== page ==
Interview with Author Jess C Scott

I’m sitting here in my virtual living room, talking to indie author Jess C Scott, who wrote EyeLeash: A Blog Novel, which I just reviewed a couple weeks ago.

Hi, Jess.

Hello there!

Now, EyeLeash is your first book.

It’s my first published book. I have another two or three that literally “see the light of day” on an annual basis, on average.

Excellent! I’m looking forward to reading a lot more from you in the future.

What inspired you to write EyeLeash?

A series of weird, synchronized events, combined with my active imagination, inspired the first draft. Which I thought was pretentious and lacked meat once I’d finished it, so I went back and added all the potentially offensive material that I had deliberately excluded.

<chuckles> I’ve heard that the title is a partial anagram of someone’s name. Is that right?

Indeed — though I only figured later that I had accidentally left one letter of the person’s name out. However, I was still really delighted having the word “EyeLeash” staring back at me.

Why did the title “EyeLeash” catch… er… your eye?

“EyeLeash” caught my eye because I’d been fiddling around with elements for the story at the time. (I was 19.) I thought the title was a good metaphor for an obsession where all focus is on the one desired.

Does the title have any additional meaning?

I guess the title refers to an attachment to the value of “external appearance,” like good looks, good packaging, and so forth.

I noticed some themes that I saw in the story, but is there a particular message that you had in mind when you were writing it?

I believe the bottom line might be to leave no stone unturned, as they say — going through the reasons behind one’s thoughts and actions leads to a better understanding of oneself. I believe this creates a greater sense of self-identity. It’s an inner kind of connection which all the money in the world just can’t buy. The theme could be an abstract by-product of my own relation to the rampant consumerism and materialism of contemporary society. One should never sacrifice substance for style, ideally.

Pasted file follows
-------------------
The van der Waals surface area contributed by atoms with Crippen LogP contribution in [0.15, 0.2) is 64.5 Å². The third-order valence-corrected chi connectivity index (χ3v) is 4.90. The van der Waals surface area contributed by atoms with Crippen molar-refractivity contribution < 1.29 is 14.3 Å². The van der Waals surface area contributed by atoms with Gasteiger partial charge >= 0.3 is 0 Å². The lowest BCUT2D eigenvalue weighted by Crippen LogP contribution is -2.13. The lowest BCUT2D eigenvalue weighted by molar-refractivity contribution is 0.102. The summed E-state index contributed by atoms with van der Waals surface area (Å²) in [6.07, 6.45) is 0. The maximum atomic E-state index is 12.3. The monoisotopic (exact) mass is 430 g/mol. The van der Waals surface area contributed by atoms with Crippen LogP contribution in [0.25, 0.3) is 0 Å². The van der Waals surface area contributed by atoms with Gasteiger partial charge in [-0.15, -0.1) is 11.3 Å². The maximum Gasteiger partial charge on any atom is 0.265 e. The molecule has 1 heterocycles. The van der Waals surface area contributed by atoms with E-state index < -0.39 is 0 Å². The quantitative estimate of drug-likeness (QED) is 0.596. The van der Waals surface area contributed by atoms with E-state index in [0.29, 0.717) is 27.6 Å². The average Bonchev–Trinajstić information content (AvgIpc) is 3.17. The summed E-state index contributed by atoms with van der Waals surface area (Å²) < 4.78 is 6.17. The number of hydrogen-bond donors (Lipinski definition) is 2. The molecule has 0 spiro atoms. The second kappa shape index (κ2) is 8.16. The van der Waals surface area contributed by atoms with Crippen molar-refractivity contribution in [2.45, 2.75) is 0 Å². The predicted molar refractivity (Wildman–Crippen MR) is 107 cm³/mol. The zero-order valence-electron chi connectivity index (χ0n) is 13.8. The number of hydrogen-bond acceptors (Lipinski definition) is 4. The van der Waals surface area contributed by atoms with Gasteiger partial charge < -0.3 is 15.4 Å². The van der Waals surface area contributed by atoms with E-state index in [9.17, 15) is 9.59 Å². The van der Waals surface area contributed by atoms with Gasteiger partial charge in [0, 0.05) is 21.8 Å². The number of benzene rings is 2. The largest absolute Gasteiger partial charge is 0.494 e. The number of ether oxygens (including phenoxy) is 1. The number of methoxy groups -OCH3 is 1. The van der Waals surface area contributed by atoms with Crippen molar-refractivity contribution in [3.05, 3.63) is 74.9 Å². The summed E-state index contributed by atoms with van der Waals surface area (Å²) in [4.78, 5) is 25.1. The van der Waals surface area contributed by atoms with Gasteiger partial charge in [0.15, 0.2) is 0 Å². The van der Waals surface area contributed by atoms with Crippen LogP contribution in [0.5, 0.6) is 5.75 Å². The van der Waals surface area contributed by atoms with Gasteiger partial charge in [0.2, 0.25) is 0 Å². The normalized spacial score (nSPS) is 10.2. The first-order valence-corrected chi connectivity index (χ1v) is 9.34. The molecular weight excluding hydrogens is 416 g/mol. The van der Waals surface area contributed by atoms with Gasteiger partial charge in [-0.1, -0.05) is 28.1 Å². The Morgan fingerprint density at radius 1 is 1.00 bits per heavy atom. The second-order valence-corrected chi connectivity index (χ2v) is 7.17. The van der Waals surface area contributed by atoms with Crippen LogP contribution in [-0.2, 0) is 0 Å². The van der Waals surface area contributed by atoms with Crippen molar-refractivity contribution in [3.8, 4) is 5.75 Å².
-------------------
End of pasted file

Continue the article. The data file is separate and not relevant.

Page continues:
Now, your second book, 4Play, you market as “erotica.” Why erotica?

I’ve always had an interest in sexuality. Gender constructs can be incapacitating at times, especially in a societal context. I think it takes a certain level of courage and purity to be really true to oneself sexually, which is what I sought to explore in via 4:Play. To add depth and scope, I crossed multiple genres in the anthology, though I guess I knew the book would thus be “non-commercially categorizable.”

What are you reading now?

I’ve to continue Carrie by Stephen King some time. It’s awesometastic! I recently finished Terrence Dean’s Hiding in Hip Hop, on the rap industry’s persistent “down-low” culture. I’ll be reading Shakespeare and Herman Melville—university coursework—and going through various notes—in four separate notebooks, alas—for my next book.

Sounds like fun.

Thanks so much for talking to us!

My pleasure.

You can find out more about Jess and her work at